As the world adjusts to the new precautions required in order to stem the spread of the Coronavirus (COVID-19), companies are encouraging employees to work remotely and face-to-face interactions in nearly all fields are being moved online. This sudden and substantial shift raises enhanced cybersecurity threats for companies as employees access systems with remote connectivity with which they may not be accustomed or are tempted to use home technologies or personal accounts that are less secure. With this increase to the cybersecurity threat surface, companies and individuals should be vigilant in maintaining sound cybersecurity practices and remind their employees of best practices to mitigate cybersecurity risks and adhere to company policy.
Remind Employees of Company Policy
Employees should be reminded of company policy with respect to how to work at home and remotely in a secure manner, including which technologies to use and how to use them. These reminder instructions should be written plainly and be easy for the employees to understand and operationalize. If there are specific employees with access to high-risk company systems (e.g., because of the data those systems contain or the importance of those systems to mission critical business processes) those employees may require even more specific “high-touch” reminders in order to ensure that their use of the high-risk systems from remote locations does not introduce an unacceptable security risk.
Careful What You Click
The cybersecurity blogger Brian Krebs warned last week about cybercriminals disseminating malware through websites using the popular Johns Hopkins interactive live Coronavirus map. According to Krebs, these live interactive maps are being imbedded into links, and when a user clicks on the map, it disseminates malware onto the system. Accordingly, companies and individuals should be especially vigilant in opening attachments even if received from a known source. Similarly, individuals should have a heightened awareness for phishing emails that may be seeking to take advantage of people’s need for information or desire to help during a crisis and purport to be from an official of their company or a vendor that request that the individual click on a link or provide the sender some kind of personal or sensitive information.
Maintain Sound Remote Working Practices
Avoid using personal or public WiFi networks, personal or shared devices, and personal email accounts.
Personal and public WiFi networks are more susceptible to hackers who can gain access to these networks because of their lower security measures or lack of passwords to gain access. Moreover, personal or shared devices may lack critical security updates and allow unauthorized individuals to access information that should be protected. Employers should offer employees a Virtual Private Network (VPN) to gain access to a company’s system in order to mitigate against some of the risk created by public WiFi networks and personal computers and should require strong passwords to gain access. In addition, employees should be discouraged from using personal email accounts. Not only are such accounts less secure, but a company is less able to manage and monitor communications being made on its behalf if they take place on third party email platforms. If personal emails are used, no sensitive information should be transmitted through those emails and if possible encrypt attachments relating to non-public company business.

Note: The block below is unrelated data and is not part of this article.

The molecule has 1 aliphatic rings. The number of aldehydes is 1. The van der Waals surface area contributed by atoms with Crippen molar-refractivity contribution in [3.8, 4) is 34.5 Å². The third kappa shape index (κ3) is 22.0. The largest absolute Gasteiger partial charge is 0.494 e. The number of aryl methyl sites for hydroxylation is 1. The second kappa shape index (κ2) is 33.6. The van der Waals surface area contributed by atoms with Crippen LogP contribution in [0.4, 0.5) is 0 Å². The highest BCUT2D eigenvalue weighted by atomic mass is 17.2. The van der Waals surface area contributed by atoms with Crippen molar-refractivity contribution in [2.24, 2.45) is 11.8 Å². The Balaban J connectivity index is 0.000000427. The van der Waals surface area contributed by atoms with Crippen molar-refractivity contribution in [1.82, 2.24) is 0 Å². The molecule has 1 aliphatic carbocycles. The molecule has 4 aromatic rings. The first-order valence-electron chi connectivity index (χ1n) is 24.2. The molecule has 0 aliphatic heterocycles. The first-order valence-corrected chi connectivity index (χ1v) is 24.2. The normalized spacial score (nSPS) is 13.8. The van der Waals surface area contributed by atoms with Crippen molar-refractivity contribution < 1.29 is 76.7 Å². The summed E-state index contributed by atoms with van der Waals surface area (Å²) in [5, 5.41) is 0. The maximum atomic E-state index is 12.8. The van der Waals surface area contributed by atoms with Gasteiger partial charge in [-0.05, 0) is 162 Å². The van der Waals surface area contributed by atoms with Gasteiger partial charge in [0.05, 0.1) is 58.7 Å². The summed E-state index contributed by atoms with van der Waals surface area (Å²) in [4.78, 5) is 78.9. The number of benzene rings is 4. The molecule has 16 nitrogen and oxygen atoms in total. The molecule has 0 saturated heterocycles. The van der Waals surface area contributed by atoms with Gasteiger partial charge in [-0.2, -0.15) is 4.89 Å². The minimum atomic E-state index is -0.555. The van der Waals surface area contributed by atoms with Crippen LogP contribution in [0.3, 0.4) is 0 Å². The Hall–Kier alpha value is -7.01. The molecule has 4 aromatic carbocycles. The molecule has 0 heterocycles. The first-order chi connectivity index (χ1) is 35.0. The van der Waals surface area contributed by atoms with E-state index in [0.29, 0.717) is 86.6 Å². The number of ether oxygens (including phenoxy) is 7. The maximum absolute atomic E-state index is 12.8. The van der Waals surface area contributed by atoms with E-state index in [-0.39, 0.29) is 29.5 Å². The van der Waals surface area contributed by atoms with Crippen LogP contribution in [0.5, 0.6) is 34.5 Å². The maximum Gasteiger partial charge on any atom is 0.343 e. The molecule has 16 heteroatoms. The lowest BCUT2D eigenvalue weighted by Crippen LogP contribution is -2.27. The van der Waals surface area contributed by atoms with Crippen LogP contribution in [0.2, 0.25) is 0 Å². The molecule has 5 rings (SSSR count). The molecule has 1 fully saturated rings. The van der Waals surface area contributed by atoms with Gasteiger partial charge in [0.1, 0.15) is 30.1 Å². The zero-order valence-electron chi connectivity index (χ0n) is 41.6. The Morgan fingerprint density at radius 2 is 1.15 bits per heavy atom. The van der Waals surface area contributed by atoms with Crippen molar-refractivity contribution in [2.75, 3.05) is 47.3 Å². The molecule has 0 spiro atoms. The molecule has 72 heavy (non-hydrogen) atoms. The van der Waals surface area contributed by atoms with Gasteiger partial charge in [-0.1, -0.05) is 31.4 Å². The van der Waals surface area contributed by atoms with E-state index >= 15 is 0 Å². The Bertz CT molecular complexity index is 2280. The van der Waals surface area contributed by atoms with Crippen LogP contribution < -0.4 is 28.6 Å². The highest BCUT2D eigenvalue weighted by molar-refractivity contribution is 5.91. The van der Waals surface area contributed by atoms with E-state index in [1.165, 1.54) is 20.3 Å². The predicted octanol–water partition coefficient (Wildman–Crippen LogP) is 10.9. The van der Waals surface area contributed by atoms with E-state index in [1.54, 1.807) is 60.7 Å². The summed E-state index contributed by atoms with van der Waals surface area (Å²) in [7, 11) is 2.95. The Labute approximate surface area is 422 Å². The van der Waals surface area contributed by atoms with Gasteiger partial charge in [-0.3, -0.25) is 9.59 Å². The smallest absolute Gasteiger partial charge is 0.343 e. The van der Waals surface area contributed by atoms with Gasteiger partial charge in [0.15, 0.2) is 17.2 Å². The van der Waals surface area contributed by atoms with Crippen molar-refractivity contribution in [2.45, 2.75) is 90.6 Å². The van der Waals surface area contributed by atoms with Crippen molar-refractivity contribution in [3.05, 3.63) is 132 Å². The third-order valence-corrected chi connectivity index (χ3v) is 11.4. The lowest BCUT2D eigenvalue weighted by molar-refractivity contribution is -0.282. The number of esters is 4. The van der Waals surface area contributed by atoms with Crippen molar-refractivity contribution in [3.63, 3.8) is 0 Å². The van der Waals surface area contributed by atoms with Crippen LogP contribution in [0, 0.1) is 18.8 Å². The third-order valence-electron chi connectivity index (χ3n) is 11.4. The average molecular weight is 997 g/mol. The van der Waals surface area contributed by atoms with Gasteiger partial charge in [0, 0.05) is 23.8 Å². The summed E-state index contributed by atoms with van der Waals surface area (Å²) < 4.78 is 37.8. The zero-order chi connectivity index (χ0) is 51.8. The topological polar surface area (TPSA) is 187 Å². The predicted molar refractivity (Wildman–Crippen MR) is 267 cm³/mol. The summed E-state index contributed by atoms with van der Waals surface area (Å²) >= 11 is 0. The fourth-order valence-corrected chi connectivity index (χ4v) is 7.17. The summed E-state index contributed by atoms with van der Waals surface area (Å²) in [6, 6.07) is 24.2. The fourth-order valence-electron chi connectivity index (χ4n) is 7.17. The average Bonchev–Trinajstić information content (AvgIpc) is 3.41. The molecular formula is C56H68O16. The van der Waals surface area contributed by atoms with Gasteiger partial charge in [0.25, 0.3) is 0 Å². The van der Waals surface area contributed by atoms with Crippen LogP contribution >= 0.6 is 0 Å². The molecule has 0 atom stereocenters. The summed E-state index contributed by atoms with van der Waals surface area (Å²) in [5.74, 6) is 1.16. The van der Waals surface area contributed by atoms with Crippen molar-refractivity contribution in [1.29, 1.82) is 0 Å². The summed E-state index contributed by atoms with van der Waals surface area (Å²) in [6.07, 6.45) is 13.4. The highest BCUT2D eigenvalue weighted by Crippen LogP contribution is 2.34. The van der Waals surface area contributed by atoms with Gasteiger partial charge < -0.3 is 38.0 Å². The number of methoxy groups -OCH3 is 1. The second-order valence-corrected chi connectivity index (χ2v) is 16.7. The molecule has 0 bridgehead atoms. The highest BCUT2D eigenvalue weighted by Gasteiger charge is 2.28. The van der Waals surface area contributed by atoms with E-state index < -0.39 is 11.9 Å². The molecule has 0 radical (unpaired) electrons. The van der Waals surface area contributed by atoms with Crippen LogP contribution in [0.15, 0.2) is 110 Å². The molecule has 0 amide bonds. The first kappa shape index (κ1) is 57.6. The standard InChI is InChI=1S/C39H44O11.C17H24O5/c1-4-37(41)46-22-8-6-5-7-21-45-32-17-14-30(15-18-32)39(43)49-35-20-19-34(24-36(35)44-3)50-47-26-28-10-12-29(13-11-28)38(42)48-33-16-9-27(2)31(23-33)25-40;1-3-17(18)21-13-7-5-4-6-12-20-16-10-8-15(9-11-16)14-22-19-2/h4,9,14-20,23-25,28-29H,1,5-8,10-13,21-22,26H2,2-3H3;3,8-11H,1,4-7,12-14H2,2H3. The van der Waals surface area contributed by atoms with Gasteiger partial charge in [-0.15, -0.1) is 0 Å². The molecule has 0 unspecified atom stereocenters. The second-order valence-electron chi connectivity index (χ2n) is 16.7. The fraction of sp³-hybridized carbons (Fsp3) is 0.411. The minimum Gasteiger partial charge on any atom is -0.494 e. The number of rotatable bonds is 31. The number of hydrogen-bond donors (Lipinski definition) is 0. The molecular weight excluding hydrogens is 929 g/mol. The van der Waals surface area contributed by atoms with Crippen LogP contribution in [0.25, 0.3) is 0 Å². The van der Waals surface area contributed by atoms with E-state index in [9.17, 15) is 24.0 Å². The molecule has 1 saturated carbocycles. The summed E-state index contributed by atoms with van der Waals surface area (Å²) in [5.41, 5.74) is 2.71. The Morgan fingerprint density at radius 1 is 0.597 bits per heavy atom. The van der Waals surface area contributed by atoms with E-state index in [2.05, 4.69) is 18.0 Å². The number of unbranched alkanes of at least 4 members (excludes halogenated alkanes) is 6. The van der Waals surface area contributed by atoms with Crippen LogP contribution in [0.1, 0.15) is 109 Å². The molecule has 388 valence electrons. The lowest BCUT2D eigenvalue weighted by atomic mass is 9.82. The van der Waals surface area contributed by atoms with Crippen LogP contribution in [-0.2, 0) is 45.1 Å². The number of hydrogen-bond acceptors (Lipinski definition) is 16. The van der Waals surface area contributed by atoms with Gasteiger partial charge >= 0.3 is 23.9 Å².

With the ability to conduct work in public spaces and on portable devices, companies should take and advise its workforce to take precautions relating to their devices. If possible, companies should issue laptops that are encrypted and can be remotely wiped. Laptops should be equipped with multi-factor authentication to gain access to company systems. With all portable devices, including USBs, smartphones, tablets, and laptops, individuals should be vigilant to ward off against losing or having the device stolen. They should not be left unattended in vehicles or unsupervised in public places. When using devices remotely, individuals should ensure that others cannot view their screen and that devices are locked when not in use.
Despite best efforts, however, cybersecurity issues may arise. Companies should encourage employees to report issues immediately and provide an easy means to do so.
The Michael Best Privacy and Cybersecurity team works regularly with clients to help develop and implement cybersecurity best practices and related policies and easy to follow employee training materials. For more information relating to cybersecurity or privacy issues, contact the Michael Best Privacy and Cybersecurity team.